Conclusions

In this study, the clinical changes and characteristics of ten patients with intractable OCD who underwent GKS targeting the nucleus accumbens were investigated. The patients’ average YBOCS scores decreased significantly, and no side effects that could cause sustained functional impairment were observed. Therefore, GKS could be considered a promising treatment option for patients resistant to conventional therapies. Patients who responded well to treatment were characterized by a lack of chronicity and good functioning. The group that responded well to GKS had a later age of onset, a shorter duration of illness, fewer hospitalizations, and better social functioning. Conversely, the group that responded poorly to GKS had an earlier age of onset, a longer duration of illness, more frequent hospitalizations, poorer social functioning, and a greater incidence of suicide attempts/thoughts. These results will be helpful in predicting the prognosis of GKS and in selecting patients for GKS treatment.

Notes

Availability of Data and Material

The datasets generated or analyzed during the study are not publicly available due to the inclusion of patient personal information but can be obtained from the corresponding author upon reasonable request.

Conflicts of Interest

Jun Soo Kwon, a contributing editor of the Psychiatry Investigation, was not involved in the editorial evaluation or decision to publish this article. All remaining authors have declared no conflicts of interest.

Author Contributions

Conceptualization: Jun Soo Kwon, Moonyoung Jang. Data curation: Moonyoung Jang, Ho Sung Myung. Formal analysis: Moonyoung Jang. Funding acquisition: Jun Soo Kwon, Minah Kim. Investigation: Moonyoung Jang. Methodology: Jun Soo Kwon, Moonyoung Jang. Project administration: Jun Soo Kwon, Sun Ha Paek. Resources: Jun Soo Kwon, Sun Ha Paek, Minah Kim. Supervision: Jun Soo Kwon, Sun Ha Paek. Visualization: Moonyoung Jang. Writing—original draft: Moonyoung Jang. Writing—review & editing: all authors.

Funding Statement

This research was supported by the Basic Science Research Program, the Bio & Medical Technology Development Program, the Brain Science Convergence Research Program through the National Research Foundation of Korea (NRF) and the KBRI basic research program through the Korea Brain Research Institute, funded by the Ministry of Science & ICT (2020M3E5D9079910, 2021M3A9E408078412, RS-2023-00266120, and 21-BR-03-01).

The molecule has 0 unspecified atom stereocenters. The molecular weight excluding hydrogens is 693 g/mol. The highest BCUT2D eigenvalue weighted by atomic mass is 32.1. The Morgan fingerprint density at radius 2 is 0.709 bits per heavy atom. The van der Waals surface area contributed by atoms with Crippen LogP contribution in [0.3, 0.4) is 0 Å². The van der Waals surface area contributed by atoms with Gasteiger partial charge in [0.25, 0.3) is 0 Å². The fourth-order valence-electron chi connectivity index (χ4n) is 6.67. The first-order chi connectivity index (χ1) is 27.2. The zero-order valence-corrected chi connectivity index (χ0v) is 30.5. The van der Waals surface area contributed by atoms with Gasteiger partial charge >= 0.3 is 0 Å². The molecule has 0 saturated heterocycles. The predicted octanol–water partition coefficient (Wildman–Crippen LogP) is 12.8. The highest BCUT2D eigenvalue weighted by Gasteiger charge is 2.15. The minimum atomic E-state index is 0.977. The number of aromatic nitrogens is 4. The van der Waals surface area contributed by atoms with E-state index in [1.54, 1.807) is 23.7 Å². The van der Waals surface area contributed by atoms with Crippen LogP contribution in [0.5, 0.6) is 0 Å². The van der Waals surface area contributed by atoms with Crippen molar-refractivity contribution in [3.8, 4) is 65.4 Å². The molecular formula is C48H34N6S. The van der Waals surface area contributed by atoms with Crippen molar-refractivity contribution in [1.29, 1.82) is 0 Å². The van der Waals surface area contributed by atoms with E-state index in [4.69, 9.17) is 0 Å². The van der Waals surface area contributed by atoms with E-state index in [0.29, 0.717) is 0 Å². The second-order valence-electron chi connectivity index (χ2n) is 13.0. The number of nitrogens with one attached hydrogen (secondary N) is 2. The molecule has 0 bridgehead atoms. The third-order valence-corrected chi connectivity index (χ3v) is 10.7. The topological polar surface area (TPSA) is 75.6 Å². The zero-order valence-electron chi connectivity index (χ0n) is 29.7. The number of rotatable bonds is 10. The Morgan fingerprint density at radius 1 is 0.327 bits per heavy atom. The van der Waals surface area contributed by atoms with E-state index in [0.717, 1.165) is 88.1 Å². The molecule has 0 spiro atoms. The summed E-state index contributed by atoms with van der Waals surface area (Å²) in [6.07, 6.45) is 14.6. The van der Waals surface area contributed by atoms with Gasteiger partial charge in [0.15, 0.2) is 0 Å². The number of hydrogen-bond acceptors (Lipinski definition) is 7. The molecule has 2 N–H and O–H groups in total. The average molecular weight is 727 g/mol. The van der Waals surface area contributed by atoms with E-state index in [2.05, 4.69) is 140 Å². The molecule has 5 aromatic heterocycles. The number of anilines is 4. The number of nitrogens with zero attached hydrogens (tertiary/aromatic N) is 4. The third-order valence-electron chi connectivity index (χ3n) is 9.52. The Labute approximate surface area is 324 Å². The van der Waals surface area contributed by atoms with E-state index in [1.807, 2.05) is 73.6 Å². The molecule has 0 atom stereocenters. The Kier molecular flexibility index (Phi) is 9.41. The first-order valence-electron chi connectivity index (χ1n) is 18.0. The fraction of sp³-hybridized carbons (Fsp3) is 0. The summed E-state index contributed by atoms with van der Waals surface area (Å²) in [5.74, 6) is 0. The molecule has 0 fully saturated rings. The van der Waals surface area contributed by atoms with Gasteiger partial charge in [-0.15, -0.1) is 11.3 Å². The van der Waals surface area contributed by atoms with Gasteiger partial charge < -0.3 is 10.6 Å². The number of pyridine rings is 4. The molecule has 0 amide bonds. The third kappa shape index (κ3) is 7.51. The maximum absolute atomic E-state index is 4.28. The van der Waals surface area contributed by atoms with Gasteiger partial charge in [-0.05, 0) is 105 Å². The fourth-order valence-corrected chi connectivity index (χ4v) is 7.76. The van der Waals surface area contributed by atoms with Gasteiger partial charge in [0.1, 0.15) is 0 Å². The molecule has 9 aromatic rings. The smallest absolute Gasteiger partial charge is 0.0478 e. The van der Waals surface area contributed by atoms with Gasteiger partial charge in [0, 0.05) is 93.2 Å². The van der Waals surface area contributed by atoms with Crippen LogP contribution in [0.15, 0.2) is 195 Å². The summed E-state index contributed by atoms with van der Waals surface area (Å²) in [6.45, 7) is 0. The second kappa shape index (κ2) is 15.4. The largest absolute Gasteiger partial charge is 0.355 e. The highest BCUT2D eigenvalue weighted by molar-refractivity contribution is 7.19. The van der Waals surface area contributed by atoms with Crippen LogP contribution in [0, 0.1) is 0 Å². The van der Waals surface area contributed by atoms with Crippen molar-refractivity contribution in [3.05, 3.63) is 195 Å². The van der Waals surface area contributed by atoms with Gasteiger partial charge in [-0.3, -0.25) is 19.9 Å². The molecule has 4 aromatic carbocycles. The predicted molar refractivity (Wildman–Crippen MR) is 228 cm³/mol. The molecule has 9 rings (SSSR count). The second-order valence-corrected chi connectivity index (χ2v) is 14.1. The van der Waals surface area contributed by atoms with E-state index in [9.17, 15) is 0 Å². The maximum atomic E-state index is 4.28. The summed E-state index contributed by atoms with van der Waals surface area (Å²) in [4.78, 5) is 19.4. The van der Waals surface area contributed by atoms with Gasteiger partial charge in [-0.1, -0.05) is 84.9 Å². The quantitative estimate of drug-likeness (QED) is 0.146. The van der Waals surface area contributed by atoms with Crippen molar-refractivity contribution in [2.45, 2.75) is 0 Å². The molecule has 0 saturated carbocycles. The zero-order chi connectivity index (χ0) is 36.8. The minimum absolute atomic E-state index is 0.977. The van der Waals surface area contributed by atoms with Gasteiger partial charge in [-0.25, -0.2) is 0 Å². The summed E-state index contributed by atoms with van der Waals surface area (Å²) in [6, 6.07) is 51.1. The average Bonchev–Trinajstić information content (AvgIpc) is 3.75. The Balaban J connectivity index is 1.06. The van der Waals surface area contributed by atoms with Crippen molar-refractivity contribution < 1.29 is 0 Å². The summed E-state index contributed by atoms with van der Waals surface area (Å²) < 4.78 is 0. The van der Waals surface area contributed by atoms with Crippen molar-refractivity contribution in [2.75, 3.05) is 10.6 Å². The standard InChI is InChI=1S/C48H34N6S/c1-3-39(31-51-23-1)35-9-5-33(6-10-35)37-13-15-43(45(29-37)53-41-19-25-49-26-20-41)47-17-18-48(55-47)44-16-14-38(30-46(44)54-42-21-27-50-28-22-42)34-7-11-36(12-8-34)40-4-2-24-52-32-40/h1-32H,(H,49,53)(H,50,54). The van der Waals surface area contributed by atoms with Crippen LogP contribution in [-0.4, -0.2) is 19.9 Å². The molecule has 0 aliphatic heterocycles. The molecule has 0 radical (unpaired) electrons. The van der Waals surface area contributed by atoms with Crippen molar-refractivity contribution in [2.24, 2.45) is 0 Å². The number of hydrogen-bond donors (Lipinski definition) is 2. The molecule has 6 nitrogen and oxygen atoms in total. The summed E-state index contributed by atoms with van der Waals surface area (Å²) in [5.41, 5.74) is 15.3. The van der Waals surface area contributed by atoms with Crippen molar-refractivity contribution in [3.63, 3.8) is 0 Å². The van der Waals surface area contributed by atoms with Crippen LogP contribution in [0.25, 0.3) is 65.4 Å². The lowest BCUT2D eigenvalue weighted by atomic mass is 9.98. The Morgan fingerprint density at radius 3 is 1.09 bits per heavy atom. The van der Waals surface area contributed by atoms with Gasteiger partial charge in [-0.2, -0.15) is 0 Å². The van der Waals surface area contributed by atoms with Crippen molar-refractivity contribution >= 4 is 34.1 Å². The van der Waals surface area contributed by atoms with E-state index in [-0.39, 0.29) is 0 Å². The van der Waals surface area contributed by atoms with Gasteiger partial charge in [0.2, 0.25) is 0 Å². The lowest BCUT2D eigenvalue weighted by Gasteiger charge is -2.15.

ACKNOWLEDGEMENTS

None

Figure 1.
Changes in Yale-Brown Obsessive Compulsive Scale (YBOCS) scores according to response rate. A response rate of 35% or higher was classified as a full response, between 25 and 35% was classified as a partial response, and less than 25% was classified as minimal/no response. This classification was used to determine the average pre- and post-gamma knife surgery YBOCS scores for each group. “Pre” refers to the baseline time point, and “post” denotes the last follow-up time point. Total refers to the aggregate sum of all three groups.
pi-2024-0063f1.jpg
Figure 2.
Trends in Yale-Brown Obsessive Compulsive Scale (YBOCS) scores by week. The progression of YBOCS scores over time, broken down by week, for patients demonstrating a response rate of more than 35% is illustrated. The final data points reflect the YBOCS scores at the time of the last follow-up.
pi-2024-0063f2.jpg
Table 1.
Clinical and demographic variables of the study participants (N=10)
Value
Sex
 Male 7 (70)
 Female 3 (30)
Age at diagnosis (yr) 19.9±5.65
Age at treatment (yr) 35.6±10.4
Duration of OCD (yr) 15.8±9.51
Psychiatric hospitalization 2.50±1.80
Family history of psychiatric disorder 7 (70)
Comorbidity
 Major depressive disorder 6 (60)
 Bipolar disorder 3 (30)
 Gender dysphoria 1 (10)
 History of suicide attempt 2 (20)
Category of obsession
 Aggression 4 (40)
 Contamination 3 (30)
 Somatic 2 (20)
 Sexual 1 (10)
 Symmetry 1 (10)
Category of compulsion
 Checking 7 (70)
 Cleaning 3 (30)
 Repeating 2 (20)
 Hoarding 1 (10)
Therapy
 Pharmacologic 10 (100)
 Cognitive behavior therapy 10 (100)
Employment status
 Unemployed 5 (50)
 Employed 2 (20)
 Student 3 (30)
Marital status
 Single 6 (60)
 Married 4 (40)
Education
 High school 2 (20)
 University 8 (80)

Data are presented as mean±standard deviation or N (%). OCD, obsessive-compulsive disorder

Table 2.
Group-specific patient characteristics
Full response (N=5) Partial response (N=2) Minimal/no response (N=3)
Sex (male/female) 3/2 1/1 3/0
Age at diagnosis (yr) 20.2±4.66 35.5±8.01 14.0±5.66
Age at treatment (yr) 30.2±11.2 35.5±7.85 44.7±3.54
Duration of OCD (yr) 10.0±9.67 14.5±2.12 26.3±2.62
Psychiatric hospitalization 1.40±0.55 2.00±2.00 4.67±0.94
Family history of psychiatric disorder 4 2 2
Baseline YBOCS score 27.4±2.87 26.0±3.77 24.3±3.77
Baseline HAM-D 12.6±4.27 11.5±5.50 19.67±5.91
Baseline HAM-A 12.8±7.05 11.0±3.00 15.7±11.6
Comorbidity
 Major depressive disorder 4 0 2
 Bipolar disorder 1 1 1
 Gender dysphoria 0 0 1
 History of suicide attempt 0 0 2
Category of obsession
 Aggression 2 0 2
 Contamination 1 2 0
 Somatic 1 0 1
 Sexual 0 0 1
 Symmetry 1 0 0
Category of compulsion
 Checking 5 0 1
 Cleaning 1 2 0
 Repeating 1 0 1
 Hoarding 0 0 1
Employment status
 Unemployed 1 1 3
 Employed 2 0 0
 Student 2 1 0
Marital status
 Single 3 1 2
 Married 2 1 1
Education
 High school 1 0 1
 University 4 2 2

Data are presented as mean±standard deviation or N. OCD, obsessive-compulsive disorder; Y-BOCS, Yale-Brown Obsessive Compulsive Scale; HAM-A, Hamilton Anxiety Rating Scale; HAM-D, Hamilton Depression Rating Scale